A deeply moving, but not overly sentimental, love story is also well done in Sea Witch.  Tiola Oldstagh herself has been injured deeply and is the one woman who could possibly break down Jesamiah’s tough barrier. The two must exercise extraordinary patience and faith during times of great despair, and we don’t know until the conclusion if they will make it—the punches keep on coming at the end, one after the other after the other, and I couldn’t sleep until I turned the final page.

The details of the ship’s workings, the descriptions of the crew’s behavior and pirate culture throughout the book are impressive. The author has a tight grasp on nautical details (the parts of a ship, sailors’ language, the lifestyle—as far as a novice such as I can tell) and a way of writing about them that makes this book an entertaining education on top of all else.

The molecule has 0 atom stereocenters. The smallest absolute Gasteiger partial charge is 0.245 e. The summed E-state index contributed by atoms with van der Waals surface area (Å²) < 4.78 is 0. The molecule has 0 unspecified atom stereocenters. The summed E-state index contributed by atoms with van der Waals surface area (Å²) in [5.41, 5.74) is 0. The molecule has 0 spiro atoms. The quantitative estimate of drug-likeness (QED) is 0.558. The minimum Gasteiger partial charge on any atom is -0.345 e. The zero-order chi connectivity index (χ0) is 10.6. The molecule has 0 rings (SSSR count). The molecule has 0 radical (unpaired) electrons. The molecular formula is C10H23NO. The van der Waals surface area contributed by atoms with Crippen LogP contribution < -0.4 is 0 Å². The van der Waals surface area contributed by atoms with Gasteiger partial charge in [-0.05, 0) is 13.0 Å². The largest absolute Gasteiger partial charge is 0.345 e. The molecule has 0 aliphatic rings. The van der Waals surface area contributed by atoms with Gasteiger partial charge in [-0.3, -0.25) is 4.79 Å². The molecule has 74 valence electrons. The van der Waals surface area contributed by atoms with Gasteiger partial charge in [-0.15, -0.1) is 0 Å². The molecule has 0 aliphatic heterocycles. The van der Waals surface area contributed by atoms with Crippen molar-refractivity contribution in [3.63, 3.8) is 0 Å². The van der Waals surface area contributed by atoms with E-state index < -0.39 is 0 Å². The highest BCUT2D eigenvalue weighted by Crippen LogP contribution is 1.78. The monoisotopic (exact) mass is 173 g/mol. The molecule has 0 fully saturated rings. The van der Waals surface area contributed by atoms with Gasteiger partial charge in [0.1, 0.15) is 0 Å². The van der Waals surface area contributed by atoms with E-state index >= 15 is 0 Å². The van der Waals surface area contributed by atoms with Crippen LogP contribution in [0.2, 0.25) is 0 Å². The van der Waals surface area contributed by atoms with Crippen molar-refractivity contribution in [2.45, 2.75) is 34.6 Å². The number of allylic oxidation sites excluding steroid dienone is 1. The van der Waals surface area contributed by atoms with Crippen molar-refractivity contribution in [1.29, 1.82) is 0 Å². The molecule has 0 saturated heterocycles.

My favorite aspect of the story, and one of the reasons, I’ve heard, that this book was rejected by mainstream publishers, is the mystical, supernatural element. The subtle, overarching theme is the epic battle for Jesamiah’s body and soul between the living, immortal “soul of the sea, spirit of the waves” Tethys and Tiola, the young healer, Jesamiah’s soul mate, who turns out to be a “White Witch,” who uses her power of “The Craft” only for good. This epic battle is a powerful element of the story. It adds a depth and a spiritual texture that is beautiful and convincing, even carrying over to the terrifying aspects of Tethys herself. There is much veneration of nature, of beauty, and of the unknowable in this theme. Let yourself float off into this element of the story, without judgment or skepticism, and your enjoyment of the book will only increase.